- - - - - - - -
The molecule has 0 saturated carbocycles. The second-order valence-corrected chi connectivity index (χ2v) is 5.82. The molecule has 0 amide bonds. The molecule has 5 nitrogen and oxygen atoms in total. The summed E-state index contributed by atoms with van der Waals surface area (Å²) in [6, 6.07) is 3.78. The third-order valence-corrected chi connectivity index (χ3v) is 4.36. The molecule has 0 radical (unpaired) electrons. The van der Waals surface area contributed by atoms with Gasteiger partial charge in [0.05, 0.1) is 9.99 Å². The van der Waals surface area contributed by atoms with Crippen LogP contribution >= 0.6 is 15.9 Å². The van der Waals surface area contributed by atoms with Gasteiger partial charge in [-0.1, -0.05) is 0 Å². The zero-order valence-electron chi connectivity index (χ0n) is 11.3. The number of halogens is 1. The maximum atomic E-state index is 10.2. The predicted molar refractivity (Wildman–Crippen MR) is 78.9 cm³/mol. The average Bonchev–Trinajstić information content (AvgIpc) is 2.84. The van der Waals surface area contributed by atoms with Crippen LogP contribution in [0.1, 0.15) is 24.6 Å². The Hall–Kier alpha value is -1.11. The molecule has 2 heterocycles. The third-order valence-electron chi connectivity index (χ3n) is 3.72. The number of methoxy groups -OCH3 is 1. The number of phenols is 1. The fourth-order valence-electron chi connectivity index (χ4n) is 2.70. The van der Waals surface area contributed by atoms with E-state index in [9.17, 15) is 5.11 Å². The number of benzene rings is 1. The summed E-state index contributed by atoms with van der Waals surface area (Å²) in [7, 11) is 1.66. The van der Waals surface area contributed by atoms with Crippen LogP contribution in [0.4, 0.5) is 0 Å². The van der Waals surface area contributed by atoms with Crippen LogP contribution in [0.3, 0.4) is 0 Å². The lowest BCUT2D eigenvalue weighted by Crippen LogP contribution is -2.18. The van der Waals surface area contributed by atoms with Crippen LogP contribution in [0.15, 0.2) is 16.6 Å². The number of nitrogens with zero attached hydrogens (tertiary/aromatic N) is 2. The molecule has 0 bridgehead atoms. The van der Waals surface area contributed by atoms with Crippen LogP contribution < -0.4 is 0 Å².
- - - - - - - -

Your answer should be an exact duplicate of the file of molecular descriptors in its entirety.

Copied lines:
The molecule has 0 saturated carbocycles. The second-order valence-corrected chi connectivity index (χ2v) is 5.82. The molecule has 0 amide bonds. The molecule has 5 nitrogen and oxygen atoms in total. The summed E-state index contributed by atoms with van der Waals surface area (Å²) in [6, 6.07) is 3.78. The third-order valence-corrected chi connectivity index (χ3v) is 4.36. The molecule has 0 radical (unpaired) electrons. The van der Waals surface area contributed by atoms with Gasteiger partial charge in [0.05, 0.1) is 9.99 Å². The van der Waals surface area contributed by atoms with Crippen LogP contribution >= 0.6 is 15.9 Å². The van der Waals surface area contributed by atoms with Gasteiger partial charge in [-0.1, -0.05) is 0 Å². The zero-order valence-electron chi connectivity index (χ0n) is 11.3. The number of halogens is 1. The maximum atomic E-state index is 10.2. The predicted molar refractivity (Wildman–Crippen MR) is 78.9 cm³/mol. The average Bonchev–Trinajstić information content (AvgIpc) is 2.84. The van der Waals surface area contributed by atoms with Crippen LogP contribution in [0.1, 0.15) is 24.6 Å². The Hall–Kier alpha value is -1.11. The molecule has 2 heterocycles. The third-order valence-electron chi connectivity index (χ3n) is 3.72. The number of methoxy groups -OCH3 is 1. The number of phenols is 1. The fourth-order valence-electron chi connectivity index (χ4n) is 2.70. The van der Waals surface area contributed by atoms with E-state index in [9.17, 15) is 5.11 Å². The number of benzene rings is 1. The summed E-state index contributed by atoms with van der Waals surface area (Å²) in [7, 11) is 1.66. The van der Waals surface area contributed by atoms with Crippen LogP contribution in [0.4, 0.5) is 0 Å². The van der Waals surface area contributed by atoms with Crippen LogP contribution in [0.3, 0.4) is 0 Å². The lowest BCUT2D eigenvalue weighted by Crippen LogP contribution is -2.18. The van der Waals surface area contributed by atoms with Crippen LogP contribution in [0.15, 0.2) is 16.6 Å². The number of nitrogens with zero attached hydrogens (tertiary/aromatic N) is 2. The molecule has 0 bridgehead atoms. The van der Waals surface area contributed by atoms with Crippen LogP contribution < -0.4 is 0 Å².